As we just finished May as national Mental Health Month, I thought I’d cover some information for families of children with special mental health needs, as well as resources to help parents cope with any special needs in general.
How to Help Your Children
The National Alliance on Mental Illness has a Child & Adolescent Action Center which hosts free conference calls, including Ask the Doctor. NAMI has launched free classes for parents of children with challenging behaviors called Basics. I took the class as a parent, as well as Family to Family (teens), and now am a volunteer teacher. The class talks about diagnosis/treatment, dealing with educational and medical systems, and most importantly self care and how to deal with everything. NAMI also runs support groups. For more information, see www.nami.org .
Another good national source of information is the Federation of Families for Children’s Mental Health and they have state chapters found at www.ffcmh.org . For those of you who want to know what’s going on a policy level, including free conference calls, check out Georgetown University’s National Technical Assistance Center on Children’s Mental Health at http://gucchd.georgetown.edu/67211.html .
How Families Can Cope
Did you know that 75% of caregivers experience depression at some point? National Family Caregivers (basically how to take care of yourself while caring for another) has a whole section on caregiver depression at www.thefamilycaregiver.org/improving_caregiving/depression.cfm.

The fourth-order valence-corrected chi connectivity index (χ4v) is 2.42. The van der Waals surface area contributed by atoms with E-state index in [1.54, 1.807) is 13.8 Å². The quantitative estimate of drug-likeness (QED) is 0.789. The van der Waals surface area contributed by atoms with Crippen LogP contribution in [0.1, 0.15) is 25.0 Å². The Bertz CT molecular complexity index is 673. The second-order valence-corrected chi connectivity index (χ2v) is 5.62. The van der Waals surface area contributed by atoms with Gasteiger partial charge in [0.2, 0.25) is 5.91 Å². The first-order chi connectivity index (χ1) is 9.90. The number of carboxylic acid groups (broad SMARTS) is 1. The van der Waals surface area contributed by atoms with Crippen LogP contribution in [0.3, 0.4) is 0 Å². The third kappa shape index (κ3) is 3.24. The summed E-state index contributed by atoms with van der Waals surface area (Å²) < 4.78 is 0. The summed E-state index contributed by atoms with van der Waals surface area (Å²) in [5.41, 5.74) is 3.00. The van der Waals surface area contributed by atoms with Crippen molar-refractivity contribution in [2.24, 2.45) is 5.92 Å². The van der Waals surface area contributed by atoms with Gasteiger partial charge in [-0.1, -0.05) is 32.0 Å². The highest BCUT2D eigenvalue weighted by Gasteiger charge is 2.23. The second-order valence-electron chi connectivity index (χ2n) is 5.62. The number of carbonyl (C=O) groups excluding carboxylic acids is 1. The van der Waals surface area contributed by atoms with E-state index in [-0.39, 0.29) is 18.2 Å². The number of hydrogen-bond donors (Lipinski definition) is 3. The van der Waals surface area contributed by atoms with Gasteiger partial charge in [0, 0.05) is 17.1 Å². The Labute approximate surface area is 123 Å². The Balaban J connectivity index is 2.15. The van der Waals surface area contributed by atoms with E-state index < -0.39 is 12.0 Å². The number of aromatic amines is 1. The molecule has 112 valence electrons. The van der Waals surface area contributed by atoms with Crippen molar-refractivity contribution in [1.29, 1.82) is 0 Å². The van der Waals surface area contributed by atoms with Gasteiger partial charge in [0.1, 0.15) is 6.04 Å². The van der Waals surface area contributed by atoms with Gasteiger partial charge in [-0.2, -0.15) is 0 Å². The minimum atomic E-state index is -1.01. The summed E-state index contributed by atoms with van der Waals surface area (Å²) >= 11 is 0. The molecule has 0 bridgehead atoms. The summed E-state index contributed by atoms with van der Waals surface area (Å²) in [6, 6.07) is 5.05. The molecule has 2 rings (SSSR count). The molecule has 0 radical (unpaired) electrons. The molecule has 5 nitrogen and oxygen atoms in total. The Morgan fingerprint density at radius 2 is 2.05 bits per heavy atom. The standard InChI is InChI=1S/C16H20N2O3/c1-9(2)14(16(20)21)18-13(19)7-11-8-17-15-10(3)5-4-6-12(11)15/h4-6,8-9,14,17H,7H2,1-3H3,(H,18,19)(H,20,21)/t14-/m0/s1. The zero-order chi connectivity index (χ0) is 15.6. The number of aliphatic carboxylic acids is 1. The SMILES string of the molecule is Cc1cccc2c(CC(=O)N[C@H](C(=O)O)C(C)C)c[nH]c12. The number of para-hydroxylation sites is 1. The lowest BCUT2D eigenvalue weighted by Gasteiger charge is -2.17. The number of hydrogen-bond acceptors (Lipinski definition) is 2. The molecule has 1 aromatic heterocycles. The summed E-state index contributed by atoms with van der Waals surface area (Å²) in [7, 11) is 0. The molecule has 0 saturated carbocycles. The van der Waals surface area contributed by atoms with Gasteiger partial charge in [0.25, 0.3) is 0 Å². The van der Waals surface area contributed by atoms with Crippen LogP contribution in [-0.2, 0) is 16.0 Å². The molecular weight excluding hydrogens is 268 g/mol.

Sadly, children with disabilities are also more likely to be abused. I was surprised when I first heard this but it makes sense due to the extra stress on the family. Parents Anonymous is a great group that will help families for free on how to positively parent their child even under the most challenging conditions (including substance abuse, involvement with juvenile court, etc.) and families can find help at http://www.parentsanonymous.org/pahtml/parFind.html or by calling (909) 621-6184.
I’ve mentioned these other supports before but Friends Health Connection at (800)48-FRIEND matches people with the same condition or their caregivers. Parent-to-Parent matches trained volunteer parents to families of children with the same condition at www.p2pusa.org. There are also support groups listed nationally for all conditions by American Self Help Group Clearinghouse at www.mentalhelp.net/selfhelp.
Sometimes just talking to another family is all you need. But if you need to talk to a professional, remember that asking for help is not a sign of weakness. but rather strength in knowing help is needed to assist you be the best parent to your child with special needs.
Resources: Maternal & Child Health Knowledge Paths
Mental illness www.mchlibrary.info/KnowledgePaths/kp_Mental_Conditions.html
General mental health www.mchlibrary.info/KnowledgePaths/kp_Mental_Healthy.html